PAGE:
Cynthia HilmoeAlumni, Class of 2009
I have worked as an exploration/field geologist, museum staff, kayak instructor, gardener, remediation geologist, community pollution prevention specialist, grant program manager.
I came to ITP to explore how technology could be used to unify communities around potentially divisive environmental issues. Community members may be better able to agree on difficult decisions regarding ambiguous and confusing environmental problems when they realize similarities in their appreciation of a resource and the customs, traditions and economies that depend on it. As a digital immigrant, I am also intrigued by the technological paradox for children: the adverse impacts of pervasive technology on their health and well-being and the importance of technology in providing them with appropriate skills and social connectivity in the 21st Century. Technology --- from the Internet to wired toys, hand-held devices, public kiosks and exhibits --- can help reveal shared values and new paradigms when used as interactive social interfaces and outlets for creative expression.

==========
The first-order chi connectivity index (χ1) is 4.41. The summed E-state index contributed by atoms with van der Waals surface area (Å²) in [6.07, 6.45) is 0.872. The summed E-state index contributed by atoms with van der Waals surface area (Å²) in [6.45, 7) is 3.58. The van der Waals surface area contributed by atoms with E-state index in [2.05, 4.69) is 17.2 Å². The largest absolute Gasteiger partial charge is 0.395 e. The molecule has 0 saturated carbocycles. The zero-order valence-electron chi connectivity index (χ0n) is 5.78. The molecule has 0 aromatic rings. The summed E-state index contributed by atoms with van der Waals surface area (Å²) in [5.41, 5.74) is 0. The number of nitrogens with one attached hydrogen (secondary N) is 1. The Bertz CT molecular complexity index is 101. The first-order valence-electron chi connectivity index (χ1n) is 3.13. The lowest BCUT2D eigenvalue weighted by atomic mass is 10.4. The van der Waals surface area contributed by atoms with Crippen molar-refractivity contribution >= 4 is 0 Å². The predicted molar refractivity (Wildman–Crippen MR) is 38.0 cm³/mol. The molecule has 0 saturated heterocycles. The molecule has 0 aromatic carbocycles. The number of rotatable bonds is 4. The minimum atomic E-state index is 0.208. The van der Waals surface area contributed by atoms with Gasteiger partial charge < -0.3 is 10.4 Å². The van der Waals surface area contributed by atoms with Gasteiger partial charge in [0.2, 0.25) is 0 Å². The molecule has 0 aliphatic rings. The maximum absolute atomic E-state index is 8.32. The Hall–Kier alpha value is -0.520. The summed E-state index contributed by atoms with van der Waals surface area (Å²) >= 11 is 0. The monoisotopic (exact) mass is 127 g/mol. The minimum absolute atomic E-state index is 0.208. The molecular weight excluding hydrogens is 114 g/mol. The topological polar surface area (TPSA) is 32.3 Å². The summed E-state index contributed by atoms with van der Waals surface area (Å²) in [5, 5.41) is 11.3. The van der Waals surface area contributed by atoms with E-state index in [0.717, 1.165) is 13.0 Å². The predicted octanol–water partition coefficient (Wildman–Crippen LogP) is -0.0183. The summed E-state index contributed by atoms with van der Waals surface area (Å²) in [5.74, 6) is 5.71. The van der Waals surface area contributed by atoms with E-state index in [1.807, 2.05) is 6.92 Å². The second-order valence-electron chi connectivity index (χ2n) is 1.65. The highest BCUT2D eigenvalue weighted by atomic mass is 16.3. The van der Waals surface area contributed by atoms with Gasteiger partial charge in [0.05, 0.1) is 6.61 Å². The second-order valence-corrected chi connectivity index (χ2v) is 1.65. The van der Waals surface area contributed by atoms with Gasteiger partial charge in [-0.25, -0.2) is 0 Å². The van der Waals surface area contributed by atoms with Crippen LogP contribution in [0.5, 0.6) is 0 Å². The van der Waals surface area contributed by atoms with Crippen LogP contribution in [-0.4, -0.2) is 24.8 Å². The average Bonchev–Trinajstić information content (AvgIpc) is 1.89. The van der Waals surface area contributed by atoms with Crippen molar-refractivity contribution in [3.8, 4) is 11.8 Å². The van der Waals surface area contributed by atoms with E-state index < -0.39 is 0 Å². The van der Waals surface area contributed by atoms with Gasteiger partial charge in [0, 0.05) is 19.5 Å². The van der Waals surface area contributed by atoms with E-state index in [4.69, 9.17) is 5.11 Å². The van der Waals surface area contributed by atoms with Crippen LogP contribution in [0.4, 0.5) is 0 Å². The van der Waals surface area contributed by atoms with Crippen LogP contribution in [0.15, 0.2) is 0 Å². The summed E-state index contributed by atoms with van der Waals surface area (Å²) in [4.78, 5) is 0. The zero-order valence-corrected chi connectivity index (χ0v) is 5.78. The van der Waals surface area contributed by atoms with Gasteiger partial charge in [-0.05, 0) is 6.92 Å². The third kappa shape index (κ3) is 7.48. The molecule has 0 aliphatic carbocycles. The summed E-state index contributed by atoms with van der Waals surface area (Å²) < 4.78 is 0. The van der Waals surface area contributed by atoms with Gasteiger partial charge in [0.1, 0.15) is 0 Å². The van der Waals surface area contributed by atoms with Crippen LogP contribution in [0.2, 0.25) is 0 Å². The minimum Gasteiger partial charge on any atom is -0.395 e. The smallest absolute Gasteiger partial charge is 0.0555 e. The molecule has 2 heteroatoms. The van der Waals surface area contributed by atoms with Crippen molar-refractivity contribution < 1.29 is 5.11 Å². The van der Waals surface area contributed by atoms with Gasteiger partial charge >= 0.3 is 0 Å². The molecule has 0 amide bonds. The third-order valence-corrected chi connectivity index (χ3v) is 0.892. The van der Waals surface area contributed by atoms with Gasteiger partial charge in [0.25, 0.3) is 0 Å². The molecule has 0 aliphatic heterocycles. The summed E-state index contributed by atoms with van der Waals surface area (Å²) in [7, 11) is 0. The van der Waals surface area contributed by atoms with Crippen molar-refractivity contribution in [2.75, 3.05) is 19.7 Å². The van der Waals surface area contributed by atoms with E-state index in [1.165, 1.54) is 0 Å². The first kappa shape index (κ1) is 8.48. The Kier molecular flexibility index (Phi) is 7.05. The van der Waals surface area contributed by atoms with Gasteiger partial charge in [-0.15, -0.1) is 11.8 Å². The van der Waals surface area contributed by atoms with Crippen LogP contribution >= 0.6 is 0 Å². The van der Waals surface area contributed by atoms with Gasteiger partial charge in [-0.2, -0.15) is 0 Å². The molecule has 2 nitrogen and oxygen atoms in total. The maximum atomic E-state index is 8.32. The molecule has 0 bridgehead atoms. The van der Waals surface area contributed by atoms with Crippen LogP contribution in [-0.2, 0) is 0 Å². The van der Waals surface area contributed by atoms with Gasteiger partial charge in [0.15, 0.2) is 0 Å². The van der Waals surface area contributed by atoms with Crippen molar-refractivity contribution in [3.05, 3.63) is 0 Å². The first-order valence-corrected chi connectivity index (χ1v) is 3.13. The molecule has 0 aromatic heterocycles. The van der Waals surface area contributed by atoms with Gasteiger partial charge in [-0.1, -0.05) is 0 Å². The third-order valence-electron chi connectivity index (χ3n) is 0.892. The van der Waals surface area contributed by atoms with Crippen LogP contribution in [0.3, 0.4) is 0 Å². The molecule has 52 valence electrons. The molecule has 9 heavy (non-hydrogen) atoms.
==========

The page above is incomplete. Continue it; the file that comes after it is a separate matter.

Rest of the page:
Some issues I'd like to explore through this lens include the growing disconnect between children and nature outlined in Richard Louv’s book, The Last Child in the Woods; challenges posed by federal regulations related to non-point source water quality (residential, commercial and industrial stormwater runoff, agricultural runoff and construction runoff); and impacts associated with mountain top removal coal mining along the Appalachians.